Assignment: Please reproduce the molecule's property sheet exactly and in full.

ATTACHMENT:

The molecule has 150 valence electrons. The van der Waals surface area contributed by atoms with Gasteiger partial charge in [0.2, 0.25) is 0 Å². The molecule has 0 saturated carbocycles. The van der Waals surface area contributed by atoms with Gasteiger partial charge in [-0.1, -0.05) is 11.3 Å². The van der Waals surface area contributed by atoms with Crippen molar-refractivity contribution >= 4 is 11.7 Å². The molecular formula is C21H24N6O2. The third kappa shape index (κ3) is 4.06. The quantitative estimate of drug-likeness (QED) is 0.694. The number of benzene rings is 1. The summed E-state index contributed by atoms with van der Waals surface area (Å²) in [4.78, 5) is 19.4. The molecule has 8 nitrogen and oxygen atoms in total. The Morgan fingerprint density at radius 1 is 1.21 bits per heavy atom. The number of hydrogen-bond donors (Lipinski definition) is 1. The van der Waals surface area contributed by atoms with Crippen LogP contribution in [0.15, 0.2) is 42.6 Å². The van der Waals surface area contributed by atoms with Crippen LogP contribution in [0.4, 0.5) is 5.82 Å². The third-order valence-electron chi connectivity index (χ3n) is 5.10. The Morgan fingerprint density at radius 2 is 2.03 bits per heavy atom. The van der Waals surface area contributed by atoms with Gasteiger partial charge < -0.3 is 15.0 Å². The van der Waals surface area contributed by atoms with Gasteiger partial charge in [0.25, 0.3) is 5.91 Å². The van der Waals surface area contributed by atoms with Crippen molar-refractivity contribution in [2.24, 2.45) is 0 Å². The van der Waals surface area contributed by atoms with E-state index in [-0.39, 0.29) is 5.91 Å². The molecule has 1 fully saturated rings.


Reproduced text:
The molecule has 150 valence electrons. The van der Waals surface area contributed by atoms with Gasteiger partial charge in [0.2, 0.25) is 0 Å². The molecule has 0 saturated carbocycles. The van der Waals surface area contributed by atoms with Gasteiger partial charge in [-0.1, -0.05) is 11.3 Å². The van der Waals surface area contributed by atoms with Crippen molar-refractivity contribution >= 4 is 11.7 Å². The molecular formula is C21H24N6O2. The third kappa shape index (κ3) is 4.06. The quantitative estimate of drug-likeness (QED) is 0.694. The number of benzene rings is 1. The summed E-state index contributed by atoms with van der Waals surface area (Å²) in [4.78, 5) is 19.4. The molecule has 8 nitrogen and oxygen atoms in total. The Morgan fingerprint density at radius 1 is 1.21 bits per heavy atom. The number of hydrogen-bond donors (Lipinski definition) is 1. The van der Waals surface area contributed by atoms with Crippen LogP contribution in [0.15, 0.2) is 42.6 Å². The van der Waals surface area contributed by atoms with Crippen LogP contribution in [0.4, 0.5) is 5.82 Å². The third-order valence-electron chi connectivity index (χ3n) is 5.10. The Morgan fingerprint density at radius 2 is 2.03 bits per heavy atom. The van der Waals surface area contributed by atoms with Gasteiger partial charge < -0.3 is 15.0 Å². The van der Waals surface area contributed by atoms with Gasteiger partial charge in [0.25, 0.3) is 5.91 Å². The van der Waals surface area contributed by atoms with Crippen molar-refractivity contribution in [2.24, 2.45) is 0 Å². The van der Waals surface area contributed by atoms with E-state index in [-0.39, 0.29) is 5.91 Å². The molecule has 1 fully saturated rings.